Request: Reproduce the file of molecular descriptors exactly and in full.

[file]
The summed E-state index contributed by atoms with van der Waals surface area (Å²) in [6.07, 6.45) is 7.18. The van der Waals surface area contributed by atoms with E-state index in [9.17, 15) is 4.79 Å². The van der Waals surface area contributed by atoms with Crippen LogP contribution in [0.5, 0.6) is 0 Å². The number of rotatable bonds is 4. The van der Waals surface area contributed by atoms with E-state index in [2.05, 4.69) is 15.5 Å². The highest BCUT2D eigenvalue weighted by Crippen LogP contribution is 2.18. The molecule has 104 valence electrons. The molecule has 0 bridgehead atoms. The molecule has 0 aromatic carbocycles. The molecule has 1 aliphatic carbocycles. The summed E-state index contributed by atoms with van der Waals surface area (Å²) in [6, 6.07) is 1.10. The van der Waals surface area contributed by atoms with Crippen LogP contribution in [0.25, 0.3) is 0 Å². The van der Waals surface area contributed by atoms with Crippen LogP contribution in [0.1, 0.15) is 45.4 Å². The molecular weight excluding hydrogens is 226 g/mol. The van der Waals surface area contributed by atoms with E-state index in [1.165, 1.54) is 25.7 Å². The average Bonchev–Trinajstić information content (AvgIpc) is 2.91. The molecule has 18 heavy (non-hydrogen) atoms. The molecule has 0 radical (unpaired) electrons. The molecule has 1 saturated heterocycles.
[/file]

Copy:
The summed E-state index contributed by atoms with van der Waals surface area (Å²) in [6.07, 6.45) is 7.18. The van der Waals surface area contributed by atoms with E-state index in [9.17, 15) is 4.79 Å². The van der Waals surface area contributed by atoms with Crippen LogP contribution in [0.5, 0.6) is 0 Å². The number of rotatable bonds is 4. The van der Waals surface area contributed by atoms with E-state index in [2.05, 4.69) is 15.5 Å². The highest BCUT2D eigenvalue weighted by Crippen LogP contribution is 2.18. The molecule has 104 valence electrons. The molecule has 0 bridgehead atoms. The molecule has 0 aromatic carbocycles. The molecule has 1 aliphatic carbocycles. The summed E-state index contributed by atoms with van der Waals surface area (Å²) in [6, 6.07) is 1.10. The van der Waals surface area contributed by atoms with Crippen LogP contribution in [0.25, 0.3) is 0 Å². The van der Waals surface area contributed by atoms with Crippen LogP contribution in [0.1, 0.15) is 45.4 Å². The molecular weight excluding hydrogens is 226 g/mol. The van der Waals surface area contributed by atoms with E-state index in [1.165, 1.54) is 25.7 Å². The average Bonchev–Trinajstić information content (AvgIpc) is 2.91. The molecule has 18 heavy (non-hydrogen) atoms. The molecule has 0 radical (unpaired) electrons. The molecule has 1 saturated heterocycles.